Jacqueline Thompson
Jacqueline Thompson

Theatre Arts’ African American Theatre Program presents “Fabulation or the Re-education of Undine,” Feb. 23-March 4 in celebration of Black History Month.

“Fabulation” is a social satire about an ambitious, haughty African-American woman, Undine Barnes Calles, whose husband suddenly disappears after embezzling all of her money. Pregnant and on the brink of social and financial ruin, Undine retreats to her childhood home in Brooklyn’s Walt Whitman projects, only to discover that she must cope with a crude new reality. Undine faces the challenge of transforming her setbacks into small victories in a battle for self-affirmation. Written by Lynn Nottage, “Fabulation” is a comeuppance tale with a comic twist.

Jacqueline Thompson is the visiting director for the production. Thompson hails from St. Louis, where she’s an actress, director and assistant professor of acting and directing at the University of Missouri-St. Louis. Thompson is also a UofL alum, having earned her Masters in Fine Arts in Acting and graduate certificate in African American Theatre in 2012. UofL’s Theatre Arts Department offers the only such graduate certificate in the country. 

Thompson is excited to be back and shared some thoughts with UofL News about the production. 

UofL News: What makes this production of ‘Fabulation’ unique?

Thompson: The cast of this production make it special. We have a cohesive ensemble including undergrad and grad students and alumni. The rehearsal space has been filled with such enthusiastic energy. They have supported and encouraged each other and continue to lift each other up in process. This bond created a safe artistic space for actors to grow and take risk.  

UofL News: What makes this show timely and relevant for audiences now?

Thompson: At the core of ‘Fabulation,’ we find the consequences of lack of authenticity. In today’s climate of social media, we see displays of  people showing  their ‘fabulated’ lives through filters and snapshots. This story illustrates what happens when the representative self gets stripped away.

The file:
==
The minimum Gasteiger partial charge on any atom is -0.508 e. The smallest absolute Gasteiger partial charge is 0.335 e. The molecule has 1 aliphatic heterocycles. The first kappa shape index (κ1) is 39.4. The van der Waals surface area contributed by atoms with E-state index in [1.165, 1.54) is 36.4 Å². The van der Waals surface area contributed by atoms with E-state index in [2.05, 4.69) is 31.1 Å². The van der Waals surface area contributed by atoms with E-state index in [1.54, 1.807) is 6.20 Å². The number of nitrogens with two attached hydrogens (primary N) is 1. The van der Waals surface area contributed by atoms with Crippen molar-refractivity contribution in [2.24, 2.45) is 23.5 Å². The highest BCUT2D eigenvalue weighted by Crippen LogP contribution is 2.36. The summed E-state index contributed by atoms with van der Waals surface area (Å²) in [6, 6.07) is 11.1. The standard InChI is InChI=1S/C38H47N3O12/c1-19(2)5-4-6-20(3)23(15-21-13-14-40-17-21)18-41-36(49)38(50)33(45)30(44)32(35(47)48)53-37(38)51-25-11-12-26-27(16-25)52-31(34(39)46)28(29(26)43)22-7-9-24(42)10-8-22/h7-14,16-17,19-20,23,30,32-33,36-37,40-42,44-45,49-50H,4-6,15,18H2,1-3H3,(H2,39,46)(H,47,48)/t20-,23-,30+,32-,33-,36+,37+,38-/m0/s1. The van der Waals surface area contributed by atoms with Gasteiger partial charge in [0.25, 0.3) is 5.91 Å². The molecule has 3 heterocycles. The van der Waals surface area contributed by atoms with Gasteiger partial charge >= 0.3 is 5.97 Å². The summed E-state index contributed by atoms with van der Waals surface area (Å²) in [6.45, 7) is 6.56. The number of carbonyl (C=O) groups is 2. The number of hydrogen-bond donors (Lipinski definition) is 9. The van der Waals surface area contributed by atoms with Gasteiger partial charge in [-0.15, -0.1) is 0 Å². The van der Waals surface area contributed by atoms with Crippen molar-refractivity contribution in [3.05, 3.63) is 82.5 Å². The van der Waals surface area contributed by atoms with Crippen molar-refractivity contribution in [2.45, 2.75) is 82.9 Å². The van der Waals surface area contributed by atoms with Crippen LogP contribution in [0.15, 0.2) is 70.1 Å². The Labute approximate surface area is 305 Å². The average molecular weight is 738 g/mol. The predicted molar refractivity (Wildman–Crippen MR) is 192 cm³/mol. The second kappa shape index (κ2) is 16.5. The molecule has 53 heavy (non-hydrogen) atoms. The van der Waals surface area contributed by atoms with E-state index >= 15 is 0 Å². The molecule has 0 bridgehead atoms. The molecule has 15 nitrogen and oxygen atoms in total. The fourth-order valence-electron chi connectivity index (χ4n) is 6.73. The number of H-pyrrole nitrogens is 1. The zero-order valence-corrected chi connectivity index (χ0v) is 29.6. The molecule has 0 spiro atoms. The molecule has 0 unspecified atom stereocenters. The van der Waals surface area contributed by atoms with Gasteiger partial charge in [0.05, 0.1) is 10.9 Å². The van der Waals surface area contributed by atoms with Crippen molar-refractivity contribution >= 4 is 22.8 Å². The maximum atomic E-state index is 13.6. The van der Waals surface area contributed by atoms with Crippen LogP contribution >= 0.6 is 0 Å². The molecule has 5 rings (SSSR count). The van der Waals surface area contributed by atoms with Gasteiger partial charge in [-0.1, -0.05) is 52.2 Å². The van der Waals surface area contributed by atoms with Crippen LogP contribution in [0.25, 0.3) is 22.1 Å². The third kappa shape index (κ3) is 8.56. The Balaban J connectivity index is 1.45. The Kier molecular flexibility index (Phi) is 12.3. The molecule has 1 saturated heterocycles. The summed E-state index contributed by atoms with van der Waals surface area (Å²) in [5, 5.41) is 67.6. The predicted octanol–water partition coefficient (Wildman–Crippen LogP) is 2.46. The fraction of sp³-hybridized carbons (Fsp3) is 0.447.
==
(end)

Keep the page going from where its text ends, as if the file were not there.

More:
UofL News: What has been challenging and/or rewarding about this show for you?

Thompson: I have the deepest gratitude for the opportunity to come back to direct. It’s one of those full circle moments that creates pride and allows you to examine your own growth. It’s been surreal walking through the halls of the department, taking in how everything has changed, yet remained the same. It still feels like home.   

UofL News: You’re a graduate of the African American Theatre Program, what brought you to the program initially?

Thompson: In my undergad at Clark Atlanta University, several of my classmates came to the program. When searching programs, I contacted many of them and became interested in the AATP. The fact that it’s the only graduate certificate in the country for African American Theatre was impressive.  

UofL News: How did the program help shape you as a performing artist and theatre maker?

Thompson: Graduate students are given a myriad of responsibilities, all of which provide experience and training to be multi-faceted in a vast area of the arts after graduation. An essential element for sanity in juggling all of this is discipline, organization and planning. Last September, I taught and was in rehearsal for a show I was directing during the day and in rehearsals for a show as an actor in the evenings. This is typical for an artist but prior to the skills I required from the program, being able to manage all of those projects would have been impossible.

UofL News: Any lessons you learned as a student at UofL that you bring to this show now?

Thompson: I learned to trust the process and to trust myself. The  program has allowed me to boldly stand on my creative choices and freed up the doubt that plagues many young artist of not feeling equipped to compete in this industry. A phrase I have shared with the cast and one that is a guiding principle for my life: ‘You are enough.’

The show starts at 8 p.m. Feb. 23 and 24 and at 3 p.m. Feb. 25. It resumes at 8 p.m. March 1-3 and at 3 p.m. March 4 in the Playhouse Theatre, 1911 S. 3rd St. Tickets are $8 for UofL students, $12 for other students and alumni, faculty, staff and seniors and $15 for general admission. Click here to purchase tickets. 

Niki King
Niki King Jones is positive she has the best job at the University of Louisville, serving the communication needs of the departments of fine arts and theatre, the School of Music, University Libraries and Alumni – all the fun, creative stuff. Before coming to UofL in 2015, Niki held communication positions in both private and nonprofit sectors in Louisville, Ky., including at Heaven Hill Distilleries and the Jewish Community of Louisville. For 10 years prior, she was a reporter at various newspapers across the country, most recently The Courier-Journal. Niki graduated from the University of Memphis with a BA in journalism and has a masters degree in community and leadership development from the University of Kentucky.